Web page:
“Even what happened on Westminster Bridge last week (when a terrorist mowed-down pedestrians with a car), there are pictures of people walking past on their mobile phones and there is blood and a person lying on the ground.”

“Nobody ever looks at anybody,” said Copstick.

Kate Copstick and Tanyalee Davis – surely a future double act?

“It’s a Big City mentality,” said Tanyalee. “It’s in Vancouver and Los Angeles and New York and here. We have just gotta get to where we’re going. Get the fuck out of my way! But, I mean, if you see a fucking ginger dwarf lying on the ground with a scooter on top of her, you would surely think: That’s odd!”

Copstick said: “There is probably some kind of police code: Dwarf down!

“Like Black Hawk Down!“ agreed Tanyalee. “Yeah.”

“Maybe,” I suggested, “it is because you are ginger.”

“Yeah,” said Tanyalee. “Maybe that’s the problem. There was this kid (in Norfolk). He was 14 but super-tall for his age and his headmaster told me the boy had had to move school four times because he had been bullied because he had ginger hair. In Australia, they don’t call them ginger; they call them ‘rangas’.”

“Why?” I asked.

“Orangutans,” said Tanyalee.

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Filed under Disability, discrimination, Humor, Humour, political correctness

Comedian Christian Talbot is sh*te at being Irish + news of an ISIS fundraiser

Christian Talbot at Soho Theatre yesterday

Christian Talbot was drinking Coke at Soho Theatre yesterday

Malcolm Hardee Comedy Award winner Christian Talbot was in London yesterday so, before his flight home to Belfast, I had a chat with him.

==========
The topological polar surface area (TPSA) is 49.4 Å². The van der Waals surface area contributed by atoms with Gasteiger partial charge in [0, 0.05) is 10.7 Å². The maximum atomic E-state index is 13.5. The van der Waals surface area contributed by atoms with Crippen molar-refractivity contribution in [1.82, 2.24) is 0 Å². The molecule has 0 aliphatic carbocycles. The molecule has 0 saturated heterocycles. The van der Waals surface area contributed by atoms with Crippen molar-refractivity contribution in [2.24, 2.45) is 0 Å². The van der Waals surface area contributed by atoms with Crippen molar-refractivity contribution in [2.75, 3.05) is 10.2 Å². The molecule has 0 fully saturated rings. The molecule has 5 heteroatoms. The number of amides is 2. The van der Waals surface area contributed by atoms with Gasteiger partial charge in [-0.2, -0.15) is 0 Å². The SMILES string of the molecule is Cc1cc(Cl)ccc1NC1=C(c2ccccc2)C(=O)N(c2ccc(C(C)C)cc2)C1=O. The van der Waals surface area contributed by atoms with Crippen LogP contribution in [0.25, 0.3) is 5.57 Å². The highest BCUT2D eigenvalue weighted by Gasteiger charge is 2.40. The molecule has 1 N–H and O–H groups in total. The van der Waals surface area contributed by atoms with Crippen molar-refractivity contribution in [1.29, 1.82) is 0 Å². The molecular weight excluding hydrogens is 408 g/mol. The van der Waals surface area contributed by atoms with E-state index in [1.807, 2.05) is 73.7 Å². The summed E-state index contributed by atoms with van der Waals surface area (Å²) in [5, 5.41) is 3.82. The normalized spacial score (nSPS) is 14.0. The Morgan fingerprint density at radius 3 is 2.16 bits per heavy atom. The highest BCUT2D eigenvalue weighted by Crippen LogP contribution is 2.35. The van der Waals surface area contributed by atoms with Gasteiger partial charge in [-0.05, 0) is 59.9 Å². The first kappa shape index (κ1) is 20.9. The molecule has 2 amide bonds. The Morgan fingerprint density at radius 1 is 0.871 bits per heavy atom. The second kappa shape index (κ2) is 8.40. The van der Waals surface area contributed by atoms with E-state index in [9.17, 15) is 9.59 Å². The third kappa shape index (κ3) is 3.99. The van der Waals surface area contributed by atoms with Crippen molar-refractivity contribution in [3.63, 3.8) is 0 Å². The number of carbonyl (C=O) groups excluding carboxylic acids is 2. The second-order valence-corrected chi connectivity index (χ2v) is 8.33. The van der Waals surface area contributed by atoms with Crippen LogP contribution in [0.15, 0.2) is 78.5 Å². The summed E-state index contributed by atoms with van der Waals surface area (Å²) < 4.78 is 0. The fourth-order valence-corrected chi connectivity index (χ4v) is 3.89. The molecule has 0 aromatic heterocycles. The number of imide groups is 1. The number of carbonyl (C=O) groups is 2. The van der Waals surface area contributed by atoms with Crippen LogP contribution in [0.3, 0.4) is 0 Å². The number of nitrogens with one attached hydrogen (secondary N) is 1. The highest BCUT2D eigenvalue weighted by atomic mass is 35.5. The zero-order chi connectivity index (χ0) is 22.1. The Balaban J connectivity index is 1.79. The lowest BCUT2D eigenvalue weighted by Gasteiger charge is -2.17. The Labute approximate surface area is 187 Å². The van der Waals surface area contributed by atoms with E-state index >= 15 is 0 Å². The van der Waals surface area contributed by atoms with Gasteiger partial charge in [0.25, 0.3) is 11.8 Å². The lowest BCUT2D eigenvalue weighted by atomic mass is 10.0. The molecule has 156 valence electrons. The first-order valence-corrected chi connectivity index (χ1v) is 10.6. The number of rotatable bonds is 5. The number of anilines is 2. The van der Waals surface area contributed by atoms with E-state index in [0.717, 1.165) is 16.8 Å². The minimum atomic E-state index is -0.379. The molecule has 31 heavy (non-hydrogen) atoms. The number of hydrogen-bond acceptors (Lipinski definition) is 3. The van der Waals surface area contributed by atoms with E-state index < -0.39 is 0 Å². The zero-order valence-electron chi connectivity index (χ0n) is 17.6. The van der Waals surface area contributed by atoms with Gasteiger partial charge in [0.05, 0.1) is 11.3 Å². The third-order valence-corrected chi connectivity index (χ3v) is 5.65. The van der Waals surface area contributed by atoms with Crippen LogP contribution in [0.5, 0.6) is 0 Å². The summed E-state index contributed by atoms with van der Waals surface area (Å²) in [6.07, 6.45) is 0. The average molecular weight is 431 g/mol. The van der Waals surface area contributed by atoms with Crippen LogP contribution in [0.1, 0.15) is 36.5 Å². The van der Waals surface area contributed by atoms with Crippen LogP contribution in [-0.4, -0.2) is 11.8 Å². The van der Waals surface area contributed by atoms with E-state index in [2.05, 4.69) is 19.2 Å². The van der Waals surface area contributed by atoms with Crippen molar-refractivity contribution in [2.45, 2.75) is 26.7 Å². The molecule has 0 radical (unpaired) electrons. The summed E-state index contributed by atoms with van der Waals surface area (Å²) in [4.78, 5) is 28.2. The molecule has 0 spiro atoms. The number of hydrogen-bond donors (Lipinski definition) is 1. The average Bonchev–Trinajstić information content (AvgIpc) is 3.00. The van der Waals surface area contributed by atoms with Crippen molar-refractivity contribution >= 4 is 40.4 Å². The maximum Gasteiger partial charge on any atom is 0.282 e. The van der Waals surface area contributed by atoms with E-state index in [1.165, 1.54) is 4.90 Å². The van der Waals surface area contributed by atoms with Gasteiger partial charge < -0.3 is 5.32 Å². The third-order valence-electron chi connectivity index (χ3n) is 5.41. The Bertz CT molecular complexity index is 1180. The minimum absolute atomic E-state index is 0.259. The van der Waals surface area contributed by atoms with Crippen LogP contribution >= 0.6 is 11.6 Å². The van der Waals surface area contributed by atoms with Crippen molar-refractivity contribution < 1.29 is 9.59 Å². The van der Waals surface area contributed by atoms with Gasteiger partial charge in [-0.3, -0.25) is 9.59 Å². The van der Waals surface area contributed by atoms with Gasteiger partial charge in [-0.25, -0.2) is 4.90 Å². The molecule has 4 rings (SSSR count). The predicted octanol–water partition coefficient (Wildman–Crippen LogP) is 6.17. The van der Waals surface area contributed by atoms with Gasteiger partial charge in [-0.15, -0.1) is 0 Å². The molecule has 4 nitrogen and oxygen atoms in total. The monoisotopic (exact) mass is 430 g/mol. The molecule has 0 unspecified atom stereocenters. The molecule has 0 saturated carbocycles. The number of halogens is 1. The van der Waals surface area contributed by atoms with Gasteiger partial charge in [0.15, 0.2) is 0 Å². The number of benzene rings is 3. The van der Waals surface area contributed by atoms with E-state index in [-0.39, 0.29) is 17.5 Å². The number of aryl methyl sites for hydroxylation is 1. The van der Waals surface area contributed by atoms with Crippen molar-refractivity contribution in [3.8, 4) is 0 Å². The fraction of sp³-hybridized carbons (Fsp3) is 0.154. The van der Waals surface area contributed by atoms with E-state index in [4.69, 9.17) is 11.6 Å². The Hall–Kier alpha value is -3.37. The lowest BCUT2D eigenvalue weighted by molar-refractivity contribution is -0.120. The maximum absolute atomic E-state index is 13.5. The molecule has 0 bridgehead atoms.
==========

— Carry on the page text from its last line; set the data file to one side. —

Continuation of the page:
I thought: There will be a blog in there somewhere.

Maybe I was wrong.

Maybe I was right.

Christian won the Malcolm Hardee Cunning Stunt Award last year with his 12-year-old daughter Kate because of her excellently cunning flyering for his show. I can’t be bothered to repeat the story. This year, Kate is appearing on stage herself.

“She’s been plaguing me,” said Christian, “for the last few weeks saying: I want to do stand-up. If we go to the Edinburgh Fringe, can I do a spot?

“So she’s going to be in a one-off children’s gig at the Freestival. I was also in touch with Comedy 4 Kids, who are running a gig at Assembly and Kate’s been offered a spot on one of their shows. And Bob Slayer has offered her a gig on his double-decker bus.”

“Has he got a name for the double-decker bus yet?” I asked.

“I don’t think so. I told him to call it The Folly.”

“I suggested Desmond,” I said. “How’s your wife?”

Kate Talbot (right) with mum Gayle: future comedians both?

Kate Talbot (right) with mum Gayle: future comedians both?

“Oh, Gayle’s doing a comedy course at the moment,” said Christian. “So she might be doing a gig in Edinburgh too.

“She says I’m hellbent on embarrassing myself by getting better comedians from the family on stage.”

“Didn’t she used to be a boxer?” I asked.

“She did used to work in a box factory,” conceded Christian.

“Does she not,” I asked, “realise there’s no money in comedy?”

“She just wanted to do it for a bit of fun, because she likes the writing. I don’t know that she will ever do a gig. She’s telling me she won’t. But then there’s Edinburgh in August.”

“Why,” I asked, “is she doing a comedy course but then says she’s not going to perform a gig?”

“She’s just awkward. Stubborn. That’s my wife. She’s contrary.”

“From County Contrary?” I asked.

“I’d like her to do a gig,” said Christian, ignoring me. “I think she’d be very good.”

“What is your show called?” I asked.

Christian Talbot ponders the title of his Ediburgh Fringe show

Christian Talbot ponders his Edinburgh Fringe show title

Christian Talbot is Shite at Being Irish. I’m really bad at being Irish. I can’t speak Irish and all Irish traditional music sounds the same to me It’s all Diddly-diddly-aye. I also don’t ‘get’ Gaelic Football and hurling.”

“Oh,” I said, “hurling is great. It’s beautiful! I used to make TV trailers for it when I worked in Dublin. Hurling in slow motion is like ballet – but interesting. I’m amazed people don’t get their heads sliced off. Gaelic Football’s graceful too. They were made for television slomos”